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            • REading this is like a trip back to my chldhood.My grandparents lived near there, and I have been to most of these homes, and many times to Mrs. Law’s home. By the time I knew Mrs. Law, she was a character. I don’t know if she always was, or if she just aged that way. Always wore red lipstick, beautifully manicured nails, and had red-ish hair.

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        • The Suzie B.Law House is where the filming is. It also is another House that is endangered.There is going to be a fundraiser for the Suzie B. June 23rd
          at the Southern Star Camp ground.

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      • Actually they filmed down the road at the Susan B. Law mansion. I heard the owner is asking $750,000. for it.

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  2. Lake Washington is such a fascinating area, and the ruins of St. John’s are also really fun to explore. When I first saw Mt. Holly, I was shocked by the shape it was in, especially considering its history and how it may be the most significant antebellum house in the Delta. I’ve seen a copy of the original Vaux plan and vignette in his book, and while Mt. Holly is not an exact copy, it could definitely have been influenced by it. Also, Vaux, although influenced by this earlier plan, drew a specific one for Ammadelle that varies slightly. I believe he was also responsible for the landscaping there (so a house in Oxford has the distinction of being landscaped by the same guy as Central Park!) and considered it one of his best works.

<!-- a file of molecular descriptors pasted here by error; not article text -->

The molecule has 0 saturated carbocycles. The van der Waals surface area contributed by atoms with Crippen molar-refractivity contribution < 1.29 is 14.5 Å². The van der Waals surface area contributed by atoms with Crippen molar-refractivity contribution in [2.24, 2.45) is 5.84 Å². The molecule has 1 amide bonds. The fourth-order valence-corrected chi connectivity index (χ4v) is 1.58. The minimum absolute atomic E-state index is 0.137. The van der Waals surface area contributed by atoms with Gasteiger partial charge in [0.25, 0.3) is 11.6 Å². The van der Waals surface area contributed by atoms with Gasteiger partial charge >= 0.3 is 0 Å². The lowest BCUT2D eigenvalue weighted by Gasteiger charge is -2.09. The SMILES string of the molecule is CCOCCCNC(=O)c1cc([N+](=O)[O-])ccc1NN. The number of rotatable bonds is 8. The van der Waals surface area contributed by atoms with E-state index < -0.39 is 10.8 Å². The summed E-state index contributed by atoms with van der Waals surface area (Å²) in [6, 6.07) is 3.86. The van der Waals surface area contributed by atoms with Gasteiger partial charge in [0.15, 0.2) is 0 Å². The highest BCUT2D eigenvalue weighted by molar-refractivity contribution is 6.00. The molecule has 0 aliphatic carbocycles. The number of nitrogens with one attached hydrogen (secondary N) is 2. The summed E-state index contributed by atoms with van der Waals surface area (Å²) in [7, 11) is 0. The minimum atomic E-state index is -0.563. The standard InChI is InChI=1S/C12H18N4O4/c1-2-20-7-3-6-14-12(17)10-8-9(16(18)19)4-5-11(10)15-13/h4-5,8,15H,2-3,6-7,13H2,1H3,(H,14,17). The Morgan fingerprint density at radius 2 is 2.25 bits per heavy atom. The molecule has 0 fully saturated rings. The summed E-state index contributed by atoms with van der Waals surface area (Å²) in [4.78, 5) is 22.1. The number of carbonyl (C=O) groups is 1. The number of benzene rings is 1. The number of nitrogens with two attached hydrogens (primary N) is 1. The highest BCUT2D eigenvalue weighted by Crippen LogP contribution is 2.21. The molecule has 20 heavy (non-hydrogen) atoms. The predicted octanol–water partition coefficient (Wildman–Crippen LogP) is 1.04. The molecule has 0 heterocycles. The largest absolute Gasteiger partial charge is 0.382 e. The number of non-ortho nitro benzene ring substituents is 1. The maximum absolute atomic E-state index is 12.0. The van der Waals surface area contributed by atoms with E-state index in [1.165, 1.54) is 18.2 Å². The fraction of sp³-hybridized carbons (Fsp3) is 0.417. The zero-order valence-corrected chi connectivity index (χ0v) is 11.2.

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  3. Cool–I didn’t know that about the landscaping!

    I hear from another reader that the owner also has ties to Jackson, so I don’t know whether he lives in Texas or here. I also hear speculation that architectural salvage was more in the plans when he acquired the house, but that may be just hearsay. I didn’t see any evidence that the house was being stripped when I took these pictures a few months ago, just general neglect. That Lake Washington community seems very close-knit and I would think they would put a stop to any such capers if they saw them happening.

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  4. Has anyone seen a map or plan of plantations or established antebellum properties in the delta or along the mississippi river between vicksburg and memphis?

    How isolated where the folks who built and initially lived in Mt. Holly?

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  5. The book, LIKE SOME GREEN HOLLY , which are the letters of Margaret Johnson Erwin (1821-1863), gives the details of the planning and building of Mount Holly. The architect was Samuel Sloan, who also designed Longwood in Natchez. She despised Calvert Vaux. This book was compiled by her Great-Grandson, John Seymour Erwin and published by LSU Press.

    After reading this book it so sad the Mount Holly is in such a deteriorated condition.